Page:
Simonetta v. Viad Corp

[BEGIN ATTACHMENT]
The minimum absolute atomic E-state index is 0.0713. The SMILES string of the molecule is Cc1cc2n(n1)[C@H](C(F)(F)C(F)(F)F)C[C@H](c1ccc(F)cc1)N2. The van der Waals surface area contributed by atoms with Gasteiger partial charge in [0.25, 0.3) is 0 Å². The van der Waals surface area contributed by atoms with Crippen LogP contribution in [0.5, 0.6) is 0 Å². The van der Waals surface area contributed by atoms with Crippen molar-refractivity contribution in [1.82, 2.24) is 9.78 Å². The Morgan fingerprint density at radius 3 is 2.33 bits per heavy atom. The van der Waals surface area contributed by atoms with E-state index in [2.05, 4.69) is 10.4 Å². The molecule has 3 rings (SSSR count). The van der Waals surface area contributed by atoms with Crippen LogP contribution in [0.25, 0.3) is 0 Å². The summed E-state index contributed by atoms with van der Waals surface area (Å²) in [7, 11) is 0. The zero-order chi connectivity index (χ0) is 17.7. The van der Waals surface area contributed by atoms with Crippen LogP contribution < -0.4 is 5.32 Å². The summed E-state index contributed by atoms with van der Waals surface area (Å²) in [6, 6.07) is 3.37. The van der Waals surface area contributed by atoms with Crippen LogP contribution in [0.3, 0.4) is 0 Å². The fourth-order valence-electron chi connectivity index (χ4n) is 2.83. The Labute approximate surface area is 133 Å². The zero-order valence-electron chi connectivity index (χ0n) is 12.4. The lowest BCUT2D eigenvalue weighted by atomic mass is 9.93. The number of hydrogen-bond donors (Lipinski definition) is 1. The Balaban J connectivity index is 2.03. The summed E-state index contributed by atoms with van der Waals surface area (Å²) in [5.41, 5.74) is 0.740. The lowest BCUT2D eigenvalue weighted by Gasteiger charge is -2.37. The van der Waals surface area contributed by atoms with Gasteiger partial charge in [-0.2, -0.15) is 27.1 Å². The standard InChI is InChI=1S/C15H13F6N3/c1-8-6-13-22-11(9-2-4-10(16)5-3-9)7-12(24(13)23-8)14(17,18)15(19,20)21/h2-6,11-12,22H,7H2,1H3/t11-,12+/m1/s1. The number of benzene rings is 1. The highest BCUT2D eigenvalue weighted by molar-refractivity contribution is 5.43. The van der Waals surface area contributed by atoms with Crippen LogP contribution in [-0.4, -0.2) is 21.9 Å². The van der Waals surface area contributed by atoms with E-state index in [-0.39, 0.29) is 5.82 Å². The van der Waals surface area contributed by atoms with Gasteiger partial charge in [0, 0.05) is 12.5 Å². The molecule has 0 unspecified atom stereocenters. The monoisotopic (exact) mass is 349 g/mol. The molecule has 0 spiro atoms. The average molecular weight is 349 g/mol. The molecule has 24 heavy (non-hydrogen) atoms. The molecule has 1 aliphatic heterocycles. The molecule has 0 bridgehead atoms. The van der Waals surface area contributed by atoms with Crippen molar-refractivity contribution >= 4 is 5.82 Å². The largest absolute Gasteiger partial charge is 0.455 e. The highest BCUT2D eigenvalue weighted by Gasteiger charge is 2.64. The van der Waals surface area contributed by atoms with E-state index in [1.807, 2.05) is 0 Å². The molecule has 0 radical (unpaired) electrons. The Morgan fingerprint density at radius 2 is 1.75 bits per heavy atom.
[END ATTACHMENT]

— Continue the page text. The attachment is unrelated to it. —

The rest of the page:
In Simonetta v. Viad Corp. (Wash. 2008) 197 P.3d 127, a Navy fireman and machinist contracted lung cancer after he performed maintenance on an evaporator during his 20 years of service. His job required that he "'pry or hack away'" the asbestos insulation surrounding the evaporator. The asbestos was not manufactured by the defendant. (Ibid.) The defendant's own expert testified that "the evaporator required insulation to function properly, that such insulation contained asbestos, that the company knew or should have known of the use, and that the insulation would be disturbed during normal maintenance." (Id. at p. 131.) The court found that the evaporator manufacturer had no duty to warn. (Id. at p. 138.) In Simonetta v. Viad Corp, plaintiff Simonetta served as a fireman and machinist mate on a United States Navy ship, the USS Saufley, in 1958 and 1959, where he performed maintenance on an evaporator that converted sea water to fresh water. In 1941 or 1942, when the Saufley was built, the defendant's predecessor manufactured the evaporator, which was insulated with asbestos products manufactured by another company and installed by the Navy or another entity. To service the evaporator, Simonetta pried or hacked away asbestos insulation with a hammer and then reinsulated the machine. Simonetta was diagnosed with lung cancer, which his medical expert testified was caused by his exposure to asbestos while in the Navy. Simonetta filed strict liability and negligence claims against defendant Viad Corporation (Viad) for failure to warn of the hazards of asbestos exposure, but did not know the identity of the company that manufactured or installed the insulation on the evaporator. (Id., 197 P.3d at p. 130.) Simonetta appealed the grant of summary judgment for Viad on the issue of duty to warn. The Court of Appeal reversed the judgment, and its judgment was in turn reversed by the Washington Supreme Court. Simonetta stated the rule of strict liability with respect to unreasonably dangerous products: "a product, though faultlessly manufactured and designed, may not be reasonably safe when placed in the hands of the ultimate user without first giving an adequate warning concerning the manner in which to safely use the product. Liability is imposed on parties in the chain of distribution, including sellers, wholesale or retail dealers or distributors, and manufacturers." (Simonetta, supra, 197 P.3d at p. 134.) Liability for failure to provide this warning, however, does not extend to failure to warn of dangers inherent in another product not manufactured, supplied, or sold by the defendant. Viad sold the evaporator without insulation and did not manufacture, sell, or select the asbestos insulation. Simonetta determined that the asbestos insulation, not Viad's evaporator, caused the plaintiff's injury. (Id. at pp. 136, 138.) Viad was not in the chain of distribution of the dangerous product, and therefore could not be held strictly liable for failing to warn about asbestos contained in another manufacturer's product. (Id. at pp. 138, 134.)